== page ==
Compounding refers to the rate at which money grows if you automatically reinvest all the profit you make in the same investment. To help you understand the concept of compounding, we will use a simple example of a bank account that pays interest. A bank can pay you two kinds of interest: simple interest or compound interest.

Simple Interest

Suppose you have $1,000 in the bank that pays 10% simple interest per year for 10 years. Each year, you will earn $100 interest on your $1,000 investment (in the bank account) as calculated below:

Yearly Interest = Yearly Interest Percentage x Deposit Amount

Yearly Interest = 10% x $1,000 = .1 x $1,000 = $100

The yearly simple interest for the 10-year period is shown below:

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As you can see, the total amount of simple interest earned in the 10-year period is $1,000. We calculated this amount by multiplying the yearly interest of 10% by the initial amount you deposited in your account (the principal balance of $1,000) and adding up the resulting products for the 10-year period. Since you get back your initial principal balance of $1,000, you will receive a total of $2,000 at the end of the 10-year period. Remember that this simple interest method shown in the example above assumes that your yearly profit of $100 is not reinvested into the account.

Compound Interest

If the bank tells you that you will earn 10% yearly compound interest on your deposit (instead of 10% simple interest), you will make more on your investment than in the simple interest case. Once again, on a yearly basis, you will be earning 10% profit on your principal. But the difference in this case is that your yearly profit (i.e. your yearly interest) will be reinvested each year into the bank account, and not taken out, as was the case with the simple interest calculation above. Here is how your money will stack up each year with compound interest:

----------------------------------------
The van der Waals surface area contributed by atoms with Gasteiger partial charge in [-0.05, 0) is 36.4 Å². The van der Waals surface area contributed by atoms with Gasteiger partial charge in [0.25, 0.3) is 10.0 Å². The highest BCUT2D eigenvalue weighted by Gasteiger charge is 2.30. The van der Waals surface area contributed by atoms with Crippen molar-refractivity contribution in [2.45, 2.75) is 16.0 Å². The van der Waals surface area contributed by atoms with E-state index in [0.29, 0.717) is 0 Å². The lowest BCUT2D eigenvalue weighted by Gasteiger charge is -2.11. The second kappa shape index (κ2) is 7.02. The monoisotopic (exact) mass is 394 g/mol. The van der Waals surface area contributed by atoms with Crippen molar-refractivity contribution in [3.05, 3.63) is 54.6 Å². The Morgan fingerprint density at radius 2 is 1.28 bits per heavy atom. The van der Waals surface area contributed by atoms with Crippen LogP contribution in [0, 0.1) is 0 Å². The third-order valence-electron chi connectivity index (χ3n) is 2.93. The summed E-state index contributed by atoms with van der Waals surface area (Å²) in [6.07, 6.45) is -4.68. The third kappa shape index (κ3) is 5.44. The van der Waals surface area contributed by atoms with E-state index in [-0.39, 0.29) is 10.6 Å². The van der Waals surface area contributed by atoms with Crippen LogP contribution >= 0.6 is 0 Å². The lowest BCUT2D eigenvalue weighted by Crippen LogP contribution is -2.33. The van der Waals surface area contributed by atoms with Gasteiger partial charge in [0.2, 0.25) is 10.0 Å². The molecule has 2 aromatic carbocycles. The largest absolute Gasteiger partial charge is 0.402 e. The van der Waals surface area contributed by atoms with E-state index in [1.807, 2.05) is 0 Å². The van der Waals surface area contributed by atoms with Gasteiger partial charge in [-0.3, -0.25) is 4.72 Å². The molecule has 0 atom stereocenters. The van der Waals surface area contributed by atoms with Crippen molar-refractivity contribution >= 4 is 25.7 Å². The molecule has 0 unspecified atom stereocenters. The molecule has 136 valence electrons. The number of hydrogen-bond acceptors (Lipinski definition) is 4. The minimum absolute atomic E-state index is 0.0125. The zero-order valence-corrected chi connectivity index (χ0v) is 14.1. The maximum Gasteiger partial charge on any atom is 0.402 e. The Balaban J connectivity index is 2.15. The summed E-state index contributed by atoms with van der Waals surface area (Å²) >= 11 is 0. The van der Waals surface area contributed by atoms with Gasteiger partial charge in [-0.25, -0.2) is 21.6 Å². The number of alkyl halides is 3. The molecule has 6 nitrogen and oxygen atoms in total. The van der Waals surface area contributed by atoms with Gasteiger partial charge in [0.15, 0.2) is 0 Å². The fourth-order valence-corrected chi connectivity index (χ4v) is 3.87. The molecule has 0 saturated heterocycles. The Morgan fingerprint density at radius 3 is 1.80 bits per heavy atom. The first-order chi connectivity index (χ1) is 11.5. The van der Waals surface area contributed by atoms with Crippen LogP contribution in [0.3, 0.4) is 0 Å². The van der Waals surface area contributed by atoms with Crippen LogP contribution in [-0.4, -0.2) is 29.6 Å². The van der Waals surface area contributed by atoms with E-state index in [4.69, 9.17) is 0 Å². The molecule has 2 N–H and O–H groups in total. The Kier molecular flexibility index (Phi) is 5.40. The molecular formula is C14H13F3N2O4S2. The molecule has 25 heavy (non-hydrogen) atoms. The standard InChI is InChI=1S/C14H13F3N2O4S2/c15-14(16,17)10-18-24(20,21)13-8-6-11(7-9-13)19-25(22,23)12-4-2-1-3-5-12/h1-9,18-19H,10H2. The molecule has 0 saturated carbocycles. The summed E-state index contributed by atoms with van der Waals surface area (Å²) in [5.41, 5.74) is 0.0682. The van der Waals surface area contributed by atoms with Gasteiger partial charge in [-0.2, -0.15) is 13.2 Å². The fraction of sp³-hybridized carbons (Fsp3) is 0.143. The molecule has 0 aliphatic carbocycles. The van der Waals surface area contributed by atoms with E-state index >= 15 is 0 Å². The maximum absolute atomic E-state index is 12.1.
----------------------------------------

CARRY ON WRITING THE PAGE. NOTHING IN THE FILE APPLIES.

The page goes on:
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With yearly compounding, the interest earned in one year is reinvested into the bank account in the next year. You can tell that this is the case because the Principal Balance column above is increasing so interest is applied to a bigger and bigger principal balance each year. With the yearly compound interest method, the principal balance increases from $1,000 in the first year to $2,357.90 in the tenth year. With the simple interest method, the principal balance stays at $1,000 for all ten years. At the end of the tenth year for the yearly compound interest example, the total interest earned is $1,593.70 as opposed to $1,000 with simple interest-a difference of $593.70.
Compounding can be done yearly (as is the case in our example), monthly, daily, or in any other time interval. Once again, we will spare you the agony of the mathematics here but we can show you how it is done on if you are curious.

Why Compounding Is Your Friend

In our prior two examples, yearly compound interest was higher than simple interest by $593.70. This may seem like a small number, but remember that we assumed you deposited only $1,000 for a 10-year period. As the initial deposit balance increases, the difference between compounding interest and simple interest gets bigger and bigger. As the time the money stays in the account (or in the investment) increases, this difference also gets bigger and bigger.

The reason we are telling you all of this is because compounding also has a big effect on the money you put into stocks, bonds, mutual funds, and other investments. We will now apply this concept to the return on investment in stocks.

Recall we mentioned in another section of this website that over the past 72 years, the average return on investment for stocks was about 11% per year. This means that on the average, someone investing in stocks (and reinvesting all her dividends as well) could have made 11% profit each year over a long, long period of time. Because of the compounding effect of investments, a long-term investor can double her money every seven or eight years if we assume an 11% annual profit. Imagine the profit if the investment balance were bigger. This multiplication effect of invested money is one of the reasons it is wise to invest for the long run. We explain more about compounding in another section.